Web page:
Usually I try to get things moving by offering up something that's on my mind as of late. Today, that would be last night's American Cinemateque double feature screening of Tim Burton's "Batman" and "Batman Returns" at the Aero Theatre in Santa Monica.
Christian Bale could find himself in another Oscar vehicle this year
Deon Lotz in "Beauty," South Africa's official submission for the Best Foreign Language Film Oscar.
Credit: TLA Releasing
We talk about name appeal being a factor in the Best Foreign Language Film Oscar race, but no country this year can boast it to quite the same extent as China: not only is their submission, just announced today, directed by three-time Oscar nominee Zhang Yimou, but it stars reigning Best Supporting Actor champ Christian Bale. If nothing else, the lure of the familiar should be worth a few votes.
The film in question is "The Flowers of War," Zhang's much-anticipated epic set during the Japanese invasion of Nanking in 1937, in which Bale stars as an American priest trapped in a cathedral with a group of schoolchildren and courtesans. As the most expensive production in Chinese film history, the film has a lot riding on it; no one's seen the finished product yet, but 20 minutes of footage were previewed at the Toronto Film Festival to a strong reception. (The film opens in China in December, which would normally rule it ineligible for consideration, but will have a week-long qualifying run beginning tomorrow.)
The trio joins previously announced honoree Tom Rothman
Charlize Theron could be kicking off a long and rewarding awards circuit for her work in "Young Adult" with the honor.
Credit: AP Photo/Evan Agostini
I'm just now getting around to yesterday's press release concerning this year's Gotham Awards tributes, which will go to actress Charlize Theron, actor Gary Oldman and director David Cronenberg. Announced previously was a similar tribute for Fox Chairman and CEP Tom Rothman.
Now is the time of year when publicists jockey for their clients' positions at tributes throughout the various awards season events. Whether it's recognition at the Independent Film Project's (IFP) Gotham Awards ceremony, the Hollywood Film Festival's Hollywood Awards, the Palm Springs Film Festival's gala of honors or the Santa Barbara Film Festival's week-and-a-half of fetes, these notices can do a lot to further fuel an Oscar campaign, and these three will likely be in the thick of it.
Okay, maybe David Cronenberg is a stretch for Best Director recognition (for his work on "A Dangerous Method") at this point, but that doesn't mean the occasion of the film isn't a good excuse to recognize a career of singular work. But Charlize Theron and Gary Oldman will be very much in the conversation for Best Actress and Best Actor respectively.
With 'Moneyball' already in theaters, Sony has another winner on the way
George Clooney directs "The Ides of March" with a skilled hand and gives a fine supporting performance to boot.
Credit: Columbia Pictures
When George Clooney's "The Ides of March" screened for press at Venice, the reception was somewhat chilly. Bowing a film about political corruption to European audiences is always going to be a dicey play. And maybe it would have been wiser to choose a different venue for the reveal. I don't make these decisions.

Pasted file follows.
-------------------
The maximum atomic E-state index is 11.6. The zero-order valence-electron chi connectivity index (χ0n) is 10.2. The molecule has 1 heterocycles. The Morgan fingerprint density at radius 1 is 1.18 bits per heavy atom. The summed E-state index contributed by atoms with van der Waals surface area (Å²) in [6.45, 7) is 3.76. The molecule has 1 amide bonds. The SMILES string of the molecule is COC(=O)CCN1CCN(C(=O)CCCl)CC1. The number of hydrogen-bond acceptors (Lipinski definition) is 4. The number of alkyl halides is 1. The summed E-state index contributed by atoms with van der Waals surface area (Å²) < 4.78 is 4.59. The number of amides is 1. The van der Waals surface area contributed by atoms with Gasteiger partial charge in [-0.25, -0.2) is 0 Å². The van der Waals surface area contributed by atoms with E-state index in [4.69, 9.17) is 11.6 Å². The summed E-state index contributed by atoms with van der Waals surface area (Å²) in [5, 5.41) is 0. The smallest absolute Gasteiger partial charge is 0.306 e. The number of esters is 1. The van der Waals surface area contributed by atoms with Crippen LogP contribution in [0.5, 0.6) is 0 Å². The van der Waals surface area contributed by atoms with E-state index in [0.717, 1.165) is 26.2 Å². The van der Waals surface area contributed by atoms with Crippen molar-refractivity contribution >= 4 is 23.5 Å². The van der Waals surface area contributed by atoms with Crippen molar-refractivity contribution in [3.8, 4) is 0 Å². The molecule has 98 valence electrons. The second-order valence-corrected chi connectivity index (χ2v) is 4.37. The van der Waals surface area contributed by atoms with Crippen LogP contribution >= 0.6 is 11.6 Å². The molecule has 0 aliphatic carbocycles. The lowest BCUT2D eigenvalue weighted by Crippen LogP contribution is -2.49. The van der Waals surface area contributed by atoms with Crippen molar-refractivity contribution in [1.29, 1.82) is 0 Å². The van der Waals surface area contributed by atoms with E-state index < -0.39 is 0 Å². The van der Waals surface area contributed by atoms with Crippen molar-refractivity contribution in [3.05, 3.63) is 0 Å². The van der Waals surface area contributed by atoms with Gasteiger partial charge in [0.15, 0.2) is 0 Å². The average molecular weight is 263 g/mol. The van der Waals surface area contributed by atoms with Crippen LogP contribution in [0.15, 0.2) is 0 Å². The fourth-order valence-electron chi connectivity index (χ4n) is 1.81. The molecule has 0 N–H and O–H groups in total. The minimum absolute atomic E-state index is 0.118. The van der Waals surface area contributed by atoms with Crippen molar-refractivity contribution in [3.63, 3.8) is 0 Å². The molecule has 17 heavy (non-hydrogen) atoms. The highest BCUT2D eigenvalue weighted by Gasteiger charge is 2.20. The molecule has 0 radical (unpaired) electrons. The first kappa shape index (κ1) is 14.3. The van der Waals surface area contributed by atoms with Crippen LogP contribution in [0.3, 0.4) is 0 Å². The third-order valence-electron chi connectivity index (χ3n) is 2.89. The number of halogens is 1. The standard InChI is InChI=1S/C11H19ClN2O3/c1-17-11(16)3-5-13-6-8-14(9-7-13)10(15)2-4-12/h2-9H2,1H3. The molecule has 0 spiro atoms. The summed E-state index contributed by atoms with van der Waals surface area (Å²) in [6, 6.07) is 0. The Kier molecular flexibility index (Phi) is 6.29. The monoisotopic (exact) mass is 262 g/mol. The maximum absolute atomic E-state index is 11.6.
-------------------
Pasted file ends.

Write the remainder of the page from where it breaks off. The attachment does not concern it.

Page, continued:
But then the film played Toronto and similarly "meh" reactions were floating around. One critic went so far as to call it a "watered down version of 'Primary Colors.'" And so, at the time, I put up a post corralling some of these reviews and one-offs and titled it "Naiveté you can believe in," because the issue simply seemed to be that treating political corruption as profound insight was just silly in this day and age.
Here's the thing, though. After seeing the film last night, I feel strongly that "The Ides of March" isn't acting as if its pulling back a veil. It's handling, quite matter-of-factly, political corruption and scandal and the back-bitery of the Washington game as simple and plain harsh truth. I didn't read any of this to be presented as epiphany in the slightest, and indeed, I find it to be one of the most refined films of the year.
Are you ready for 'Getting Rid of Nemo?'
Albert Brooks starred as Marlin the Clownfish opposite Ellen DeGeneres in the 2003 animated hit "Finding Nemo."
Credit: Walt Disney Pictures
Thursday afternoon -- thanks to the miracle of Twitter -- I got "Drive" star Albert Brooks on the phone for a half hour to talk about his work in Nicolas Winding Refn's "Drive." The performance is really stirring the circuit up as Brooks lights up the campaign trail with his trademark humor and charm.
That interview will land in a few days, but I couldn't pass up the opportunity to discuss a few other, extraneous things with Brooks about his work on other features and his wonderful presence on the social networking site that hooked us up. So over the next couple of days, I thought I'd drop in a few of those nuggets on the way to the big piece itself next week.
Today, it's all about "Finding Nemo" and Brooks's place in the Pixar family. The film is still my favorite Pixar effort, and for a long time it was the studio's most financially successful film. Indeed, it was the highest-grossing animated feature of all time until "Shrek 2" knocked it off its perch a year later. (This year, due to re-release, "The Lion King" has also leap-frogged it, while "Toy Story 3" became Pixar's all time box office champ last year.) "Finding Nemo" is also one of the Pixar films that hasn't been sullied (no pun intended -- if you caught that, that is) by a sequel. But Brooks has some choice thoughts on that in today's pull quote.